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After a day of endless toil, one seeks comfort and camaraderie with one’s mates, such that can be found in the illuminated little nooks of certain side streets in the metro. Their dim lights, loud music, and overflowing drinks eases the tensions and frustrations born from having to deal with the difficulties of every day. Dulling the senses with various concoctions, one becomes numb to urgent local and global concerns. All energy is now devoted to enjoying the moment. Bitto does not pass judgement on these situations, but rather, guides us through them.
In “Happy Ending”, Bitto sends us all party invites to revel in the present. Through his signature graphic style, he incorporates quilting of images and patterns in order to share stories and experiences from the past, present, or an uncertain future. By utilizing optical illusions, he meticulously crafts a festive yet unsettling set of images. Inside it, there is respite from a dull and monotonous existence. This coupled with the pressures of the political significance of the month of May, he facilitates a momentary escape with this exhibition.
It takes inspiration from happy hour as a social practice, intersecting it with the idea of the eleventh hour, the latest possible time to change things. It then appears as a last call to celebrate. How would we act if we knew of the exact date and time of the end? Would we still strive to delay it, or do we face it head on and go out with a bang?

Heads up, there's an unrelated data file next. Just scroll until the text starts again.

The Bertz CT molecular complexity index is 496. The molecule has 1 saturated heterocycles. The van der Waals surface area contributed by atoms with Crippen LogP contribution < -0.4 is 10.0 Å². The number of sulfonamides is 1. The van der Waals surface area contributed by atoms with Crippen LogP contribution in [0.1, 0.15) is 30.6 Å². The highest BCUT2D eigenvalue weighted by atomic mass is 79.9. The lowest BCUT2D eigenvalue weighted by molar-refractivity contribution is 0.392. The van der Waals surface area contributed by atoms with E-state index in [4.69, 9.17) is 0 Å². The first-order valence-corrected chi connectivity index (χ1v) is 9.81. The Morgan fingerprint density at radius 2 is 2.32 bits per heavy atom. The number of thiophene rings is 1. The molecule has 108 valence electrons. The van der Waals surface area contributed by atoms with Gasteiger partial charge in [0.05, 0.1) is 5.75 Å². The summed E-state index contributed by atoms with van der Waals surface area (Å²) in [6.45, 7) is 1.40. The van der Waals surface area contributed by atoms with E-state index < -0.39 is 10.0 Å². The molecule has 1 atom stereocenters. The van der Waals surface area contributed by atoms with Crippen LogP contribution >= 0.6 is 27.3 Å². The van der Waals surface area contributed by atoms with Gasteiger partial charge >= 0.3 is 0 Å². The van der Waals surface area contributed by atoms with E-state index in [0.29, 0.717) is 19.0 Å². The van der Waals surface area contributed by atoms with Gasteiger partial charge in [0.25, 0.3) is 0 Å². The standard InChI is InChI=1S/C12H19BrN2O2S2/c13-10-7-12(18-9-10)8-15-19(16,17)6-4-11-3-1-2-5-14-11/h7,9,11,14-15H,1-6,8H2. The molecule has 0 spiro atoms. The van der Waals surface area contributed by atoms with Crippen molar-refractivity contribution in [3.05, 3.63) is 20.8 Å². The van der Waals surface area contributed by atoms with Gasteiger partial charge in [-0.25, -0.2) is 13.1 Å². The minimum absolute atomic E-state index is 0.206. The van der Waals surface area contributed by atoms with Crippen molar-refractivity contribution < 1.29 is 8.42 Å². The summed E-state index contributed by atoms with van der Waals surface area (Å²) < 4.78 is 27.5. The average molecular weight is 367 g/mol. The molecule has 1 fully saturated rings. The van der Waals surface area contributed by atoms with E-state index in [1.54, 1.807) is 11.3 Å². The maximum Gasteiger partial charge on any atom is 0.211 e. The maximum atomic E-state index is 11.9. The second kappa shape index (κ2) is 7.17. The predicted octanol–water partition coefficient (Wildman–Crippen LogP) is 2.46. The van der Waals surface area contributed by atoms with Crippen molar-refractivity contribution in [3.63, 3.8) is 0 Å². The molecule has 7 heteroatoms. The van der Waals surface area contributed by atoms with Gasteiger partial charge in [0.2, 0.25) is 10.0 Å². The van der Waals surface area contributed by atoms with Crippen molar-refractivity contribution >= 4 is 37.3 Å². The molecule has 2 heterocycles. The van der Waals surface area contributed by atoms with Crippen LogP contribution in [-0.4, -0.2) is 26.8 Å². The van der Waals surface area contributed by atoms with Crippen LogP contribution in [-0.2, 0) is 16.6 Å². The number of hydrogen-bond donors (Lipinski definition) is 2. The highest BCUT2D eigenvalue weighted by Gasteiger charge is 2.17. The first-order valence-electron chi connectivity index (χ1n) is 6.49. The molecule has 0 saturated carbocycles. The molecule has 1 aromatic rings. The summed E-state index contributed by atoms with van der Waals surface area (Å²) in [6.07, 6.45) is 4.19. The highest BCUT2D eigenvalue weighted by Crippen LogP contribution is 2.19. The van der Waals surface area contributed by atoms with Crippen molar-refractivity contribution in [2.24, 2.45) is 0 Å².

Bitto’s paintings are composed of various fragments coming from interior and exterior scenery of bars. His sprightly characters are contained in dizzying settings with hints of the apocalypse, such as in “Call Me Maybe”. As time passes and intoxication increases, the vivid colors and varying linear patterns present bring on a feeling of being in limbo between excitement and anxiety resulting from being under the influence. Acknowledging the ability of advertising to transform our view of ourselves as eager receptacles of ‘feel good’ experiences, a curious beverage appears in several compositions. The creation of a faux beer, complete with its product placement, promotes a carefree point of view. Additionally, it enables us to examine our relationship with social constructs around drinking as a collective affair that promotes fellowship.
By the exhibit’s culmination, the series of paintings then become only one component of a larger experiential work. The gallery space then transforms into a site of interactivity for different channels of enjoyment to create a fuller celebratory experience. Bitto highlights and then assigns meaning to these various activities just like one jots field notes on an anthropologic undertaking: a mini market as a site of material consumption, a DJ set that induces an exhilarating trance, tattooing as commemoration and embodying leaving a mark, tarot reading as a desperate glimpse into an obscure future. In anticipation of the final form of Happy Ending, “A lot of your problems are your own damn fault”, “White Castle” and “A Light of Hope” also double as teaser images to its completion as a participatory art installation.
The resulting effect is instantaneous yet placebic, an attempt to decrease communal pains and shared anxieties in an anthropocentric period. As a body of work composed of parts that require acts of consumption, it acts as a microcosm of how inescapable consumerism is until the bitter end. More than that, it reflects back to us our juvenile coping mechanisms. In the end we possess the choice to weigh in on the value of a sober kind of happiness, or a manufactured form of it.